Retirement Reality: 3 Simple Truths All Young People Should Know
If you’re never too young to start planning for retirement, why do so many millennials in the world’s largest economy think tomorrow will be a better time to save for their future selves? Complexity is one possible answer. Money is often seen as a mystical creature roaming in and out of lives. Rather than taming or understanding it, getting by until the next payday becomes the focus. However, three brutally honest facts can help millennials concentrate on an event that’s decades away.
1. You will likely need – not want – to retire one day
You’re young, invincible, and ready to conquer the world. Why on earth would retirement be in your newsfeed? Because research shows one day you will retire – maybe sooner than you think. Despite the dismal retirement statistics on how little money Americans have saved for their so-called golden years, Gallup finds the average retirement age is 62. This corresponds with the Center for Retirement Research at Boston’s research that finds the average retirement age is about 64 for men and 62 for women.
Delaying retirement to compensate for a lack of savings is a risky strategy currently in use. A third of older workers believe they will never retire and will work until they die or are too sick to work. Yet good health and job security are no guarantee, especially in your later years. The “need to retire” often becomes reality. According to a study from Bank of America Merrill Lynch, 55% of retirees actually retired earlier than expected. Unfortunately, health problems was the number one reason for doing so, followed by job loss.
True, medical advancements are pushing life expectations to new frontiers, but that means decades of retirement time for you to fund. While you’re grandfather enjoyed a company pension, and his father simply died of old age at a meager 50-something, you’ll need to build your own nest egg and watch over it until you’re 80, 90, or even 100.
2. You are a unique snowflake on a slippery slope
Yes, millennials are unique snowflakes, but not in a good way. A survey from Charles Schwab finds millennials, more than any other group, may not be saving enough for their future selves. The millennial reputation of being entitled surfaces. Forty-four percent are not saving more for retirement because they are unwilling to sacrifice things that add to their current quality of life. Instead, they want to treat themselves to instant gratification like dinners out and vacations. That’s compared to 34% of Gen Xers and 29% of baby boomers who say the same.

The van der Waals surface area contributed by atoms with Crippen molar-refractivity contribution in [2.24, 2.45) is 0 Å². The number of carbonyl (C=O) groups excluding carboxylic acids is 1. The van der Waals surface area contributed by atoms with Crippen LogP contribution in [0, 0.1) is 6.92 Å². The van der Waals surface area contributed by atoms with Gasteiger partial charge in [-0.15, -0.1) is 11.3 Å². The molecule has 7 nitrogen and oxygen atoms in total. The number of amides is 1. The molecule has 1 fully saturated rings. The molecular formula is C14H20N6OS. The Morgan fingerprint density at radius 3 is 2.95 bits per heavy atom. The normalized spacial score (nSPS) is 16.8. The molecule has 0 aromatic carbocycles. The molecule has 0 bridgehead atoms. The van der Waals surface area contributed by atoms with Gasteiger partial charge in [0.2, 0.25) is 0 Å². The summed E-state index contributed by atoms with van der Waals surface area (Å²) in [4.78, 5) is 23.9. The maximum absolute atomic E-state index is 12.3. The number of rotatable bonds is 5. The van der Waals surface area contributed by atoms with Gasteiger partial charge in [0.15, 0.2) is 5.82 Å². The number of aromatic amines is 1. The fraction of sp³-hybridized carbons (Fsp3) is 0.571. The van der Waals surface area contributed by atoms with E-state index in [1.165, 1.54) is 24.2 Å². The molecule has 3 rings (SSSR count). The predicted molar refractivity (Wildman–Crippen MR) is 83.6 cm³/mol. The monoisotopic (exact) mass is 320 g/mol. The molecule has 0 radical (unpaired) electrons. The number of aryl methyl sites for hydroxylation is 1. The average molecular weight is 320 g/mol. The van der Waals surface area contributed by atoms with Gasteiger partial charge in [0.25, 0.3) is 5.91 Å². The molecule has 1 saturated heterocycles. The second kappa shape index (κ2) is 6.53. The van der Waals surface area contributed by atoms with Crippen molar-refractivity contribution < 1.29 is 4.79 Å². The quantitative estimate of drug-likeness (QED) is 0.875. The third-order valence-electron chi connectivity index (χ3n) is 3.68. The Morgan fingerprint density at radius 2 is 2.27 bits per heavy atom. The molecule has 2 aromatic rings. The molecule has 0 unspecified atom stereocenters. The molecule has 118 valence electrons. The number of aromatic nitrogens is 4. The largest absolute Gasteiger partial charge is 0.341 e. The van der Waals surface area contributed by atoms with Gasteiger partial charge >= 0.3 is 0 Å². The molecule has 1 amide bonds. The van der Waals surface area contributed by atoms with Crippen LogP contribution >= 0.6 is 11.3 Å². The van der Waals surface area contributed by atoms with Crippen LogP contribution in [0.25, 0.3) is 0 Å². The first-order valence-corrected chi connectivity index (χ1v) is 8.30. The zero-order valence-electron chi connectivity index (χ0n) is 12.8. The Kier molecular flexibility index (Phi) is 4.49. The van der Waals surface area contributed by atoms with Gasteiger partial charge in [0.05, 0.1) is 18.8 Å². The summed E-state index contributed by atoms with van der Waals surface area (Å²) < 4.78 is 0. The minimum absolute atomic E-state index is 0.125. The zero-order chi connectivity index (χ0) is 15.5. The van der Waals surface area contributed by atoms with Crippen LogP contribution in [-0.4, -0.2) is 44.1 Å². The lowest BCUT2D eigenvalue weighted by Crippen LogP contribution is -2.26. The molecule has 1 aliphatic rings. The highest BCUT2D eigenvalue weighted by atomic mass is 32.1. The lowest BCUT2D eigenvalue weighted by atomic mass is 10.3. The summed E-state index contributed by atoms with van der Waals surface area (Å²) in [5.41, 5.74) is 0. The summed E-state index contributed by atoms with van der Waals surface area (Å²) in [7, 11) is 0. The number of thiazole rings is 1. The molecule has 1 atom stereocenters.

The educational system is also partly to blame. Schools don’t spend nearly enough time teaching kids about personal finance. Young adults then head to college and find themselves saddled with unprecedented amounts of student debt upon graduation. More than a third of survey respondents say they can’t set aside more money for retirement because they are still paying off student loans. About half of millennials feel they don’t even know what their best investment options are, and only a third are extremely or very confident in their abilities to make the best 401(k) investment decisions on their own.
The average 2015 graduate will enter the real world with about $35,000 in student debt – the most indebted class to date. That may not sound too terrible given the earnings potential if you choose your degree wisely, but this average has increased on a regular basis for over 20 years. Debt loads of $100,000 are not unheard of, rising education costs exceed most other inflation rates, and student loan debt is the second largest household debt burden in America at $1.2 trillion, only behind mortgage debt. The default rate on student loans is by far the worst at 11.5% – a rate the Federal Reserve admits is likely understated due to deferment, grace periods, and forbearance conditions.
3. Procrastination only makes it worse
Retirement should not be an afterthought once the restaurant bill is paid. The gloomy stats about financial literacy and student debt only means you should work that much harder at educating yourself about personal finance and retirement. After all, it’s easier to change your own path than change the system. Thanks to compounding returns, the longer you wait to get serious about saving, the harder you make it on your future self to afford life’s surprises, whether it be retirement or some other major expense.
As the chart above shows, a person who invests $5,000 annually between the ages of 25 and 35 will have an estimated $563,000 at age 65, assuming a 7% annual return. By comparison, a person who invests $5,000 between the ages of 35 and 65 will have about $58,000 less. This is a prime example why you keep hearing to start saving as soon as possible.
Market returns are not guaranteed and are certainly more volatile than 7% each year, but the math displays the benefits of compounding returns. The earlier you start, the better your chances of reaching your life goals. Your chances also improve if you start early and keep a consistent pace. A person who invests $5,000 annually between the ages of 25 and 65 could accumulate more than $1 million for retirement. The caveat: you need to take action, nobody is going to do it for you unless you think Social Security will fund your entire retirement.